As a diabetes educator, I always liked the idea of having diabetes for just a short period of time, to better understand the disease. As it turns out, I was granted this opportunity with an early diagnosis of gestational diabetes.
In Canada, about 3.7 per cent of non-Aboriginal and eight to 18 per cent of Aboriginal women get gestational diabetes.
As the name suggests, it is a form of diabetes that occurs during pregnancy.
Similar to other forms of diabetes, gestational diabetes is a problem with how the body makes and uses insulin.
Insulin is a hormone essential for moving sugar or glucose from food out of the bloodstream and into cells to be used for energy.
It also signals to the liver to stop breaking down glucose stores in periods of fasting (like when you are sleeping).
When a woman gets pregnant, her placenta makes a lot of hormones that work against insulin.
Furthermore, the weight gain and increased food intake required also influence insulin use and requirements.
For most pregnant women, their pancreas adapts to this increased insulin resistance by secreting more insulin and they are still able to keep blood sugar levels stable.
Unfortunately for women with gestational diabetes, the pancreas is unable to adapt to this increased workload.
Consequently, these women are prone to high blood sugars and need to be careful with their diet and exercise patterns and may even need to take extra insulin injections.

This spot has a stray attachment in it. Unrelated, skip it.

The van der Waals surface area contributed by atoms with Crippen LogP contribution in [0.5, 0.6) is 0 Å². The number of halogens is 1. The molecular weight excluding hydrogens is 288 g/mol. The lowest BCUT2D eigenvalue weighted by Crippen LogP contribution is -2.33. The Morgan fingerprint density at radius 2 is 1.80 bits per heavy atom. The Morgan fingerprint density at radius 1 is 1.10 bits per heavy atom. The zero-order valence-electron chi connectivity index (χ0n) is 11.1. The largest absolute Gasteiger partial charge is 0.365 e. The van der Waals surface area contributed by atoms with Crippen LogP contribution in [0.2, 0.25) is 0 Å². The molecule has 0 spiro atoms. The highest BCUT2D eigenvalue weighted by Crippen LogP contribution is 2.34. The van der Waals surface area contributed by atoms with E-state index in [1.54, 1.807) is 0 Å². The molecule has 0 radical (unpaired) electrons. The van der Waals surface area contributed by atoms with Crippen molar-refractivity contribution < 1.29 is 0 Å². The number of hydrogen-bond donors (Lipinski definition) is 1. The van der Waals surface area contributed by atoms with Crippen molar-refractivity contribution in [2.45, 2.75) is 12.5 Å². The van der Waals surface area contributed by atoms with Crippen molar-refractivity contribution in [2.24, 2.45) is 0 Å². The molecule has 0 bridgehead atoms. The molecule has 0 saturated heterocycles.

The main concern with high blood sugars during pregnancy is excess growth in the baby, which can increase risk of complications during delivery for both mother and infant.
Although gestational diabetes usually disappears after delivery, it is a risk factor for developing diabetes later in life.
“You are eating for two, you can get away with it!”
Unfortunately, what we are learning is that all pregnant women have some level of insulin resistance, and that pregnancy is actually the worst time to consume sweets and unhealthy food, whether you have gestational diabetes or not.
For me, having gestational diabetes has been a learning process on the effect of different food and activity patterns on my blood sugars, without the safety net of unlimited insulin production.
-Serena Caner is a registered dietician who works at Shuswap Lake General Hospital.